A federal appeals court threw the future of proposed nuclear waste repository at Yucca Mountain, Nev., into doubt yesterday by demanding that the federal government devise a new plan to protect the public against radiation releases beyond the next 10,000 years.
Although the three-judge panel rejected Nevada's constitutional challenge to the project, which has been under consideration for more than two decades, it required the government to meet a radiation standard some Energy Department officials have described as unrealistic.
Still, Energy Secretary Spencer Abraham welcomed the decision, and said he is confident the government could move forward, now that the court has "dismissed all challenges to the site selection."
"Our scientific basis for the Yucca Mountain project is sound," Abraham said. "The project will protect the public health and safety."
He said energy officials would work with the Environmental Protection Agency and Congress to "determine appropriate steps to address" the call for a new radiation standard.
Nevada officials, however, said the ruling means the end of the Yucca project, which is slated to accept as much as 70,000 metric tons of nuclear waste -- an amount that would fill a football field 19 feet deep. The waste consists of highly radioactive used fuel rods and other waste from national defense activities and commercial power reactors.
"We think the project's effectively dead," said Robert Loux, Nevada's state nuclear project director.
In recent years, federal officials have been pressing aggressively for construction of the radioactive waste repository at the site, 90 miles northwest of Las Vegas. The Bush administration determined in 2001 that it was technically and scientifically feasible to build the facility at Yucca Mountain, and Congress approved the site in 2002 over Nevada's objections.
Without question, the ruling means more legal obstacles for the Energy Department, which was planning to seek a license from the Nuclear Regulatory Commission this fall to begin construction. In addition to setting a new radiation standard, the federal government may have to defend itself against new challenges to the project's environmental impact.
Joseph Egan, Nevada's lead attorney for the Yucca Mountain Project, said the state could sue on matters ranging from transportation to whether the government should store nuclear waste on site. "There's all sorts of things now that are fair game for us," he said.
The court dismissed Nevada's assertion that locating the site at Yucca is unconstitutional and that other measures violate the nuclear waste law. But in a separate section of the 100-page decision, the judges took aim at the EPA for disregarding findings by the National Academy of Sciences, which called for a storage system that would protect against radiation releases beyond the next 10,000 years. Congress in 1992 approved legislation requiring federal officials to take the academy's recommendations into account.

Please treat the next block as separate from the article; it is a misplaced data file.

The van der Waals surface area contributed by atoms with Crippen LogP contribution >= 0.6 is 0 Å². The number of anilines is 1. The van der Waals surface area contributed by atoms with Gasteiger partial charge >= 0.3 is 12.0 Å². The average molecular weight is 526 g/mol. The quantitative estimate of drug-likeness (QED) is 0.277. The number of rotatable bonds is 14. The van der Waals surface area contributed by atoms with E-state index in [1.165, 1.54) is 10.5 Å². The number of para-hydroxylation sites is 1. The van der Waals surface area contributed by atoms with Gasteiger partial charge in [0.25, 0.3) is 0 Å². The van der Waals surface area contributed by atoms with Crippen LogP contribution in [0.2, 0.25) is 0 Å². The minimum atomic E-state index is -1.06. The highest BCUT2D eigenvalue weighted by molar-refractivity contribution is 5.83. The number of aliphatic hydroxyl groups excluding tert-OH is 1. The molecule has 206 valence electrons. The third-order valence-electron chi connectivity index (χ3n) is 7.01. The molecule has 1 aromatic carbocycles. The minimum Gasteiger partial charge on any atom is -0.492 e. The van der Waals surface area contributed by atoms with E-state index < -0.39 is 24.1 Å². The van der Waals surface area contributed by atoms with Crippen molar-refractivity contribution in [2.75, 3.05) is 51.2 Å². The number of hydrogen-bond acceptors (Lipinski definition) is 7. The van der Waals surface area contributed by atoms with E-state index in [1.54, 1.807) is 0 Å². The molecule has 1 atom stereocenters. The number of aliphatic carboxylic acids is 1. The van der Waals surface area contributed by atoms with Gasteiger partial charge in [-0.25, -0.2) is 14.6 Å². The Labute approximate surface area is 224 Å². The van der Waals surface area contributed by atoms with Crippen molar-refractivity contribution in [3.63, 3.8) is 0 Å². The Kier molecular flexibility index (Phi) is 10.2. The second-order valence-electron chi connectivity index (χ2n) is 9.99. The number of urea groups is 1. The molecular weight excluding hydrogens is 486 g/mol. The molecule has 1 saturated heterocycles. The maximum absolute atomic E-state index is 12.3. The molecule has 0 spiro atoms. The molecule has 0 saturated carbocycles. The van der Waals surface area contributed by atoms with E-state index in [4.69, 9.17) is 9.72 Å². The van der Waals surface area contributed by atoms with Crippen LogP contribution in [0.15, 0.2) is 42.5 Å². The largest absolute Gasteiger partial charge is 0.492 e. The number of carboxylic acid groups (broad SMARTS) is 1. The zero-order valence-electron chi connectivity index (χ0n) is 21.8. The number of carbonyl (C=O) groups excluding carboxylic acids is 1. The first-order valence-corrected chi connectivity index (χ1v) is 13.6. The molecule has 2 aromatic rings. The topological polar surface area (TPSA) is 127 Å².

The three-judge panel wrote that the EPA "unabashedly rejected NAS's findings, and then went on to promulgate a dramatically different standard, one that the Academy had expressly rejected."
Geoffrey Fettus, a Natural Resources Defense Council staff attorney who challenged EPA's standard, said the court ruling means that the government must show its repository can "rely on geology to isolate waste" rather than human-made barriers.
"It certainly raises serious questions about the adequacy of Yucca's geology to isolate waste for the requisite period of time," Fettus said.
The ruling quotes a former energy official, Lake H. Barrett, who wrote in 1999 that devising a radiation standard beyond the next 10,000 years "would be unprecedented, unworkable, and probably unimplementable."
But Energy Department spokesman Joe Davis said the agency is confident it could come up with a plan to protect the public against radiation for longer than 10,000 years. He also said the court indicated Congress could set a new radiation requirement despite the academy's study.
"We're confident in our science and we're moving forward," Davis said.
Either side could appeal yesterday's ruling to the Supreme Court, but it is unclear whether either will. These same groups -- in addition to Nevada authorities and environmental organizations, the Nuclear Energy Institute, which is the nuclear energy industry's policy organization, also disputed aspects of the plan -- are likely to challenge the Energy Department's license application before the NRC.
The department has already filed 5.6 million pages of scientific material as part of its application, Davis said, and the process could take three to four years to complete. He added that federal officials are reevaluating whether to seek a license this fall in light of the court's ruling.
"We still have to take our case before the NRC," Davis said.
Staff researcher Meg Smith contributed to this report.